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Greater use of guideline-recommended asthma medication in the past decade may have contributed to the leveling off of office-based asthma visits, according to a study supported by the Agency for Healthcare Research and Quality (HS13405). Updated Federal guidelines emphasize the importance of long-term control of underlying airway inflammation in asthma treatment, a significant shift from traditional relief therapies.
Inhaled corticosteroids, either alone or in combination with long-acting beta agonists, are recommended as first-line therapy for persistent asthma. Short-acting inhaled beta-agonists, adrenaline-like medications that quickly open up the airways, are preferred only for intermittent asthma, to relieve acute exacerbations, or to prevent exercise-induced asthma.
To examine the link between clinical guidelines, asthma medication, and office-based visits, researchers led by Randall S. Stafford, M.D., Ph.D., of Stanford University, analyzed data from the National Disease and Therapeutic Index to track 1978-2002 trends in asthma-related office visits and prescribing of asthma medication. Although there was a doubling in the estimated annual number of asthma visits between 1978 and 1990 (from 8.5 to 17.7 million) in the United States, the number of asthma visits stabilized at a mean of 16 million between 1991 and 2002. In other words, asthma visits increased from 4 to 7 per 100 people between 1980 and 1990, but that number has stabilized at 6 per 100 people since then.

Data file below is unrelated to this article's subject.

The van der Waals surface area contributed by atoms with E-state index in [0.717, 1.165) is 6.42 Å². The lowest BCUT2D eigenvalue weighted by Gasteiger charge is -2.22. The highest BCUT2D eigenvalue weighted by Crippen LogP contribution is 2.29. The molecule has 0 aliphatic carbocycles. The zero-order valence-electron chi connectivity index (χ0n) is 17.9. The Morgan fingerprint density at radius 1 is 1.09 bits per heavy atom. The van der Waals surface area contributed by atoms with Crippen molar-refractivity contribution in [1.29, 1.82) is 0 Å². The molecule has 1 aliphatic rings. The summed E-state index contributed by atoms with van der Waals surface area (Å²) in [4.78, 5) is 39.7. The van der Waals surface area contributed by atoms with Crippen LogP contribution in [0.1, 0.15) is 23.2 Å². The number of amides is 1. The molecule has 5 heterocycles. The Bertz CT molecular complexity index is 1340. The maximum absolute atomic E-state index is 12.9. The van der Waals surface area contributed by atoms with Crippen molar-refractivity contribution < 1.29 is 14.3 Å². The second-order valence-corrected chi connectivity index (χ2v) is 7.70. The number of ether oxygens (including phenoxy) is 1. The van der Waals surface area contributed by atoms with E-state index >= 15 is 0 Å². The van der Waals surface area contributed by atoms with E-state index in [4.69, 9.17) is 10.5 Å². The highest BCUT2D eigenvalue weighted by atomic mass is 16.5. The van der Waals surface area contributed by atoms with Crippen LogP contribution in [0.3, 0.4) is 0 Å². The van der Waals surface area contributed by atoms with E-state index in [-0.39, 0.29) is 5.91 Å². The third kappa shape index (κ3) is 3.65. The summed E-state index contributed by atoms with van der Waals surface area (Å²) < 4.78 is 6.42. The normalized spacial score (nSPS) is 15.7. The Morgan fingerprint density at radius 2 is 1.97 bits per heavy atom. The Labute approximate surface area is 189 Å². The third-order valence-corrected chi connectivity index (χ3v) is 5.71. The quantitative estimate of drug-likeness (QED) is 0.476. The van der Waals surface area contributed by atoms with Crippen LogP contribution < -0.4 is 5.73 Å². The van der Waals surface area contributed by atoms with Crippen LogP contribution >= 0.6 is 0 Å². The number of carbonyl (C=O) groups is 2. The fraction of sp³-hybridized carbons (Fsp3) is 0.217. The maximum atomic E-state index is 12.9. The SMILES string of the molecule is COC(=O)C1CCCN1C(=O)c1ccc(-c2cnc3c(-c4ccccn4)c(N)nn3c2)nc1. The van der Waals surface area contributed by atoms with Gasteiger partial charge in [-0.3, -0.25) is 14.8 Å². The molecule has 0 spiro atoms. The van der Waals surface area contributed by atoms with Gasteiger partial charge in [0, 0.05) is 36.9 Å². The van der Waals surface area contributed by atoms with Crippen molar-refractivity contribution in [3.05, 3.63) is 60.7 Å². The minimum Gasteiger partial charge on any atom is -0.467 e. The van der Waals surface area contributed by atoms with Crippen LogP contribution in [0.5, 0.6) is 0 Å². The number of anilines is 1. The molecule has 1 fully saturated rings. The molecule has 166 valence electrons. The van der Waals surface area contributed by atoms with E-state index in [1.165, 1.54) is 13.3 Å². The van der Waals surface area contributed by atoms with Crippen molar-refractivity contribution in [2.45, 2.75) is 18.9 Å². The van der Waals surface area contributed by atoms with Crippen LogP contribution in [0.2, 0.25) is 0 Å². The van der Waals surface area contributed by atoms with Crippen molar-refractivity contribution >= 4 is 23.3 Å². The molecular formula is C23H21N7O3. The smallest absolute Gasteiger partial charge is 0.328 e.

Controller medication use increased eight-fold between 1978 and 2002, with inhaled corticosteroids manifesting the biggest increases. The use of reliever medications decreased modestly over this period. Improved appropriateness of asthma medication was also suggested by an increase in the ratio of inhaled steroids to short-acting inhaled beta agonists, which reached 92 percent in 2002. More recent drug entrants have been adopted rapidly. Single-entity long-acting inhaled beta-agonists (salmeterol and formoterol) were used in 9 percent of visits and leukotriene modifiers (montelukast, zafirlukast, and zileuton) were used in 24 percent of visits in 2002.
More details are in "National trends in asthma visits and asthma pharmacotherapy, 1978-2002," by Dr. Stafford, Jun Ma, M.D., Ph.D., R.D., Stan N. Finkelstein, M.D., and others, in the Journal of Allergy and Clinical Immunology 111, pp. 729-735, 2003.
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